President Vladimir Putin has urged Russia’s top domestic security agency to tighten its protection of information related to new weapons and other sensitive data.
In a speech to top officials of the Federal Security Service, or FSB, the main KGB successor agency, Mr Putin said foreign spies have intensified their efforts to get access to Russia’s secrets.
“They are looking for access to political, economic, scientific and technological information,” he said. “That means that your work should become even more effective.”
The Russian leader noted that the FSB last year exposed 129 foreign intelligence officers and 465 of their agents.
He said the FSB should pay particular attention to protecting information related to the development, testing and production of new Russian weapons.
Mr Putin has claimed that new weapons such as the Avangard and the Zircon hypersonic weapons have no foreign analogues and are impossible to intercept, rendering missile defence useless.
Russia has intensified efforts to modernise its arsenals as relations with the West have plummeted to post-Cold War lows over the Ukrainian crisis, the war in Syria and allegations of Russian meddling in the 2016 US presidential election.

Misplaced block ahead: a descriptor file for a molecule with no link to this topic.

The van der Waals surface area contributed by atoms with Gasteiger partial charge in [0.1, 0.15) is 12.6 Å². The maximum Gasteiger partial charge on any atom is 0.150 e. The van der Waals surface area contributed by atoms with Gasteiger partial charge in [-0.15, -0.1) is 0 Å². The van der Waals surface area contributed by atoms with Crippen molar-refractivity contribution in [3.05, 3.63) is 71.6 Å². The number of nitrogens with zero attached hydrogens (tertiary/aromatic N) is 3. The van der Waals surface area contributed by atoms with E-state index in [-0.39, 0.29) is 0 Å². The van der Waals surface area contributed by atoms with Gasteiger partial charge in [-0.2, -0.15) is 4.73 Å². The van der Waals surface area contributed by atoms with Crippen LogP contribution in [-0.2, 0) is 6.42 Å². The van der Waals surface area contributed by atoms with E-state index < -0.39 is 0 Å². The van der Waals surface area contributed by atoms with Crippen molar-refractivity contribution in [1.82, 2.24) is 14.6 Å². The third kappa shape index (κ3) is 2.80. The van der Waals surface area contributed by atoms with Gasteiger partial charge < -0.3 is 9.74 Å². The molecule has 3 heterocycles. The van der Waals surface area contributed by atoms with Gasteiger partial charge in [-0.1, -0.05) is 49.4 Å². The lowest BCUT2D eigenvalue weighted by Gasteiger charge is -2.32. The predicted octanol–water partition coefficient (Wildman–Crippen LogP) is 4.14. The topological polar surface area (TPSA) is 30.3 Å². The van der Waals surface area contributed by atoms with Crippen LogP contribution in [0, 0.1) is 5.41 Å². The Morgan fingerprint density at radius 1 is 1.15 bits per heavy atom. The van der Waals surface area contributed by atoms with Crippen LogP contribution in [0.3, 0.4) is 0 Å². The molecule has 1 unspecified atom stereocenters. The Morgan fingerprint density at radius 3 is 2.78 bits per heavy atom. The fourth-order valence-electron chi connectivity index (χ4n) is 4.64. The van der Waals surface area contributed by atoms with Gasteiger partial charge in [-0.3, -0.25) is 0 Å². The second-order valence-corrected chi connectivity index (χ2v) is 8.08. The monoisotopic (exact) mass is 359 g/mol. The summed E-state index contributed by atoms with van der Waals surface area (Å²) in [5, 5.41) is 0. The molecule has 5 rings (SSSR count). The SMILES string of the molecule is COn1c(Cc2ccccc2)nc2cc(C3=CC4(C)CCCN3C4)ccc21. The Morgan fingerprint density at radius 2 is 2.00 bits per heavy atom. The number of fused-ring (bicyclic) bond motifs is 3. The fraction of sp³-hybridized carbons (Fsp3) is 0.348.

In his speech, Mr Putin mentioned a buildup of Nato forces near Russia’s borders and referred to the US decision to withdraw from the 1987 Intermediate-Range Nuclear Forces treaty, saying it upsets international security and raises new challenges.
He noted that foreign spy agencies have also sought to influence political developments in Russia, but did not elaborate.
Mr Putin also pointed to a growing number of cyber attacks on government agencies and state-controlled companies.
“We must be prepared for continuing cyber offensive against Russia and the growing threats it presents,” he said. “It’s necessary to take additional steps to protect critically important information infrastructure, develop a state system of detecting cyber attacks and fending them off.”
Despite the tensions with the West, Mr Putin noted that Moscow remains open for counter-terrorism co-operation, calling it a “common challenge”.
The president said that the FSB prevented about 20 terror attacks a year over the past three years.
He noted the continuing instability in the Middle East, saying it spawns terror threats to Russia.
Moscow has waged a military campaign in Syria since 2015, helping President Bashar Assad’s government reclaim control of most of the country.